The 100 Year Life

I’m live blogging from the 2018 ChangeBoard future talent conference. Emma Birchall spoke about the 100 year life. I found this session fascinating.

Emma’s Nana is 1 of 14 kids, there are 74 grandkids – that’s Nana’s secret to a long and happy life.

Education/ Workforce / Retirement. A 3 stage life. Organisations could plan and understand around this. Similar cohorts, lock step with peers.

As life expectancy increases – those extra years are added to the retirement phase of life. Someone starting work at 20 working to 60, living to 100 is balancing work and retirement 1 to 1

When Germany introduced a pension for 70 – average age expectancy was 48.

The 3 stage life model is breaking, the stages will blur and blend.

We manage tangible assets like homes, savings, Emma suggests we apply same rigour to intangible assets – productivity, vitality, change/transformation.

Productivity – skills/professions change – how can we anticipate what will be needed? Emma highlighted an absence of development after school, unless you’re senior management, you might get some investment in you then. What signals do we send to each other around learning and development? Look at your own diary, have you made any time for learning? Peer review – support. [During another subsequent talk the UK was referred to as one of the countries in the EU with the lowest investment in personal development per head].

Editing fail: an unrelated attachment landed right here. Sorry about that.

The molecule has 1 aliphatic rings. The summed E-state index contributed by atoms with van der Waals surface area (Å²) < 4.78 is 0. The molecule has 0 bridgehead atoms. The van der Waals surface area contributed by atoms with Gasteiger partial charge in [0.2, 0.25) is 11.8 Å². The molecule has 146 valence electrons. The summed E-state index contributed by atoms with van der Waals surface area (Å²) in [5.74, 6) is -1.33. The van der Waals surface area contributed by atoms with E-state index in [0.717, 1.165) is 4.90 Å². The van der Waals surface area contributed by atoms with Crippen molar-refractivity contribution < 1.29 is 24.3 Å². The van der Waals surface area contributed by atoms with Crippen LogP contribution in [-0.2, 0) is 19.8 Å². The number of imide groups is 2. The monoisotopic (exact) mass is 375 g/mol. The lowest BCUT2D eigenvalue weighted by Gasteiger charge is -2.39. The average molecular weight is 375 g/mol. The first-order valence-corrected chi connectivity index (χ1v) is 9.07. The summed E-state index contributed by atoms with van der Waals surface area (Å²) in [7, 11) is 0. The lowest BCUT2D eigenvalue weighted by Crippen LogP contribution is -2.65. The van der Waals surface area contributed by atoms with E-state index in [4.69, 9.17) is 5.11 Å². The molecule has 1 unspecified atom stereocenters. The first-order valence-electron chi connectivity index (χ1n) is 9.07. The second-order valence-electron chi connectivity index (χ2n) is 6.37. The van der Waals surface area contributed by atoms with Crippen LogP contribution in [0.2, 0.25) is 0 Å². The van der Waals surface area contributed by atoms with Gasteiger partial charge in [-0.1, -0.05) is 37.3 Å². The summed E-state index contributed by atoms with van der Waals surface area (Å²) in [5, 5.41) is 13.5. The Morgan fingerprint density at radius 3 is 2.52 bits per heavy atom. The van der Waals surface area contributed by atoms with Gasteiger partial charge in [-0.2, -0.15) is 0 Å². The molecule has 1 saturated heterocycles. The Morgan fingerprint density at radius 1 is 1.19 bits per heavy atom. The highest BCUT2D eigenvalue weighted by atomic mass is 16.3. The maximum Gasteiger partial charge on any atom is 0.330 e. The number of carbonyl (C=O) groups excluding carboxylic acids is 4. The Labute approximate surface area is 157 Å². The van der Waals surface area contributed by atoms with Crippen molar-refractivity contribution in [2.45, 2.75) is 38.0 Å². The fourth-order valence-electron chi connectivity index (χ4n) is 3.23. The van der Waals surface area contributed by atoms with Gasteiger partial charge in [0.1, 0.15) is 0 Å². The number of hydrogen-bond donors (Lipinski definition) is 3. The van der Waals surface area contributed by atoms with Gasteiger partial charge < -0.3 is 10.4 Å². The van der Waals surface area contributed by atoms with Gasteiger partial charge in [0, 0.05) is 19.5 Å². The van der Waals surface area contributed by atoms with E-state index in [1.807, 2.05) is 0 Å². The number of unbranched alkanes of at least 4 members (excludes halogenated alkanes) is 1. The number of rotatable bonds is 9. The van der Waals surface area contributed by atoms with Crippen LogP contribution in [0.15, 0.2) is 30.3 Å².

Vitality – more than ‘have I done my mindfulness app this evening?’ Coping with burnout. Rest and recuperation – should we take more sabbaticals? Rethink the sequencing and pacing of working life. Peer network – friends and family. Younger people in particular leave because friendships are hard to maintain. Unpredictable long hours also affect this.

Transformation – historically we move into work and out again – broadly with people our own age. This is changing a lot, we need to get better at dealing with this change, can we reinvent ourselves? Know thyself, what drives you? As someone in his 50s moving more intentionally into the arts, this challenge resonates with me, and excites me too. A diverse network helps, your peers and friends less likely to assist here, they’re too similar to you.

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